National Fisherman


ELLSWORTH, Maine — Green crabs are starting to make some coastal Maine residents see red.
 
The crabs have been found in coastal waters off Maine for around a hundred years, but it’s only in the past few that they’ve drawn the ire and attention of fishermen and scientists in the state.
 
Officials have been receiving reports from fishermen that the coastal population of the crabs, which migrated to North America from Europe with shipping traffic in the late 1800s, has shot up, according to Kohl Kanwit of the Maine Department of Marine Resources — and eelgrass beds and soft-shell crabs have been paying the price.
 
That’s why, in late August, DMR organized a one-day, coast-wide survey to try to get a handle on exactly how many green crabs might be skittering around the shallow waters off Maine’s beaches and marshlands.
 
Read the full story at Bangor Daily News>>

Inside the Industry

The Downeast Salmon Federation has received a major grant from the U.S. Endowment for Forestry and Communities to ensure and improve the water quality of eastern Maine’s most important rivers, according to the Ellsworth American.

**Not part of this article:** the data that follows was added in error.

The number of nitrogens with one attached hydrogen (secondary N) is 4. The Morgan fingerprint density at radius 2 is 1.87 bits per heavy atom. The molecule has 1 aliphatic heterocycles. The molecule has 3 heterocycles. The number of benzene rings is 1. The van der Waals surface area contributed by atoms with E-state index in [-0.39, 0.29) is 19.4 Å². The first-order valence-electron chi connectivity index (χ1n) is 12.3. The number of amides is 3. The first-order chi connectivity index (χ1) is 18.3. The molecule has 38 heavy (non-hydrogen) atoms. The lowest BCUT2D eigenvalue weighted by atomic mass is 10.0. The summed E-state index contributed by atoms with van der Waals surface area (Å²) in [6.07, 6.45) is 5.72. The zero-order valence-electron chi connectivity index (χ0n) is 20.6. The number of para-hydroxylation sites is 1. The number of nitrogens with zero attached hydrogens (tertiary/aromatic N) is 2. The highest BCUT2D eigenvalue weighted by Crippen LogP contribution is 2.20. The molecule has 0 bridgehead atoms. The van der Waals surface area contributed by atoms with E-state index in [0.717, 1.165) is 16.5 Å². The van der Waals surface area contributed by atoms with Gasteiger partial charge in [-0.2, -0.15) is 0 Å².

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Louisiana crab fishermen and their catch are feeling the pressure of a downturn in the state economy, and a resulting upturn of people entering the fishery.

“It’s a crazy business right now,” said Pete Gerica, the New Orleans fisherman who now serves as president or the Louisiana Crab Task Force, a legislatively-created board of industry voices that makes recommendations to state government.

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